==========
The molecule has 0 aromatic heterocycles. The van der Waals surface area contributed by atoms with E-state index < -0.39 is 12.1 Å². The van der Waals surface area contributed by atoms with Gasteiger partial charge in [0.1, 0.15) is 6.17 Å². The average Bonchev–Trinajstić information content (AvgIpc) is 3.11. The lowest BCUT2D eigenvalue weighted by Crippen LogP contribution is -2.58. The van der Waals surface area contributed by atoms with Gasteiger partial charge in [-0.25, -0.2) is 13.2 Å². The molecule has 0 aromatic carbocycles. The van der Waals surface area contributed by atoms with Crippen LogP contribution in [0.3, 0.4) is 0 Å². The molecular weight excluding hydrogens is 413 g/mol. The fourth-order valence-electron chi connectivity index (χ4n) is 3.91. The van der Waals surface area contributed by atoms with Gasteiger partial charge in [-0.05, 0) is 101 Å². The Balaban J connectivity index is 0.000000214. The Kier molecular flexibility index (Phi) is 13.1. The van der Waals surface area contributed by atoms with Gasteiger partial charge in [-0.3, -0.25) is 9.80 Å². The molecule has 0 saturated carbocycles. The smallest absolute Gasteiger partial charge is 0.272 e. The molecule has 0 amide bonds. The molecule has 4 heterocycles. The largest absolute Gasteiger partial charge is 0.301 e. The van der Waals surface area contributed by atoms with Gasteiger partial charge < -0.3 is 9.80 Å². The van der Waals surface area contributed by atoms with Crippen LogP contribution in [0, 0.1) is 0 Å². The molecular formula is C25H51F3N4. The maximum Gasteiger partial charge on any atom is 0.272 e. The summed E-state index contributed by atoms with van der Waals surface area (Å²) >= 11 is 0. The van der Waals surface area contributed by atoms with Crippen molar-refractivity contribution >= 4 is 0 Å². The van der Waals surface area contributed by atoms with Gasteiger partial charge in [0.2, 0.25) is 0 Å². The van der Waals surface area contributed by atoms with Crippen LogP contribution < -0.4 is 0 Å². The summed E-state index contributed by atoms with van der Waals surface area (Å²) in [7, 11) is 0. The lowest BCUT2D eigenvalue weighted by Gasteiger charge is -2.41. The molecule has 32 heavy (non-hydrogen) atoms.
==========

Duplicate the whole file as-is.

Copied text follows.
The molecule has 0 aromatic heterocycles. The van der Waals surface area contributed by atoms with E-state index < -0.39 is 12.1 Å². The van der Waals surface area contributed by atoms with Gasteiger partial charge in [0.1, 0.15) is 6.17 Å². The average Bonchev–Trinajstić information content (AvgIpc) is 3.11. The lowest BCUT2D eigenvalue weighted by Crippen LogP contribution is -2.58. The van der Waals surface area contributed by atoms with Gasteiger partial charge in [-0.25, -0.2) is 13.2 Å². The molecule has 0 aromatic carbocycles. The van der Waals surface area contributed by atoms with Crippen LogP contribution in [0.3, 0.4) is 0 Å². The molecular weight excluding hydrogens is 413 g/mol. The fourth-order valence-electron chi connectivity index (χ4n) is 3.91. The van der Waals surface area contributed by atoms with Gasteiger partial charge in [-0.05, 0) is 101 Å². The Balaban J connectivity index is 0.000000214. The Kier molecular flexibility index (Phi) is 13.1. The van der Waals surface area contributed by atoms with Gasteiger partial charge in [-0.3, -0.25) is 9.80 Å². The molecule has 0 saturated carbocycles. The smallest absolute Gasteiger partial charge is 0.272 e. The molecule has 0 amide bonds. The molecule has 4 heterocycles. The largest absolute Gasteiger partial charge is 0.301 e. The van der Waals surface area contributed by atoms with Gasteiger partial charge < -0.3 is 9.80 Å². The van der Waals surface area contributed by atoms with Crippen LogP contribution in [0, 0.1) is 0 Å². The molecular formula is C25H51F3N4. The maximum Gasteiger partial charge on any atom is 0.272 e. The summed E-state index contributed by atoms with van der Waals surface area (Å²) >= 11 is 0. The van der Waals surface area contributed by atoms with Crippen molar-refractivity contribution >= 4 is 0 Å². The van der Waals surface area contributed by atoms with Gasteiger partial charge in [0.2, 0.25) is 0 Å². The van der Waals surface area contributed by atoms with Crippen LogP contribution < -0.4 is 0 Å². The summed E-state index contributed by atoms with van der Waals surface area (Å²) in [7, 11) is 0. The lowest BCUT2D eigenvalue weighted by Gasteiger charge is -2.41. The molecule has 32 heavy (non-hydrogen) atoms.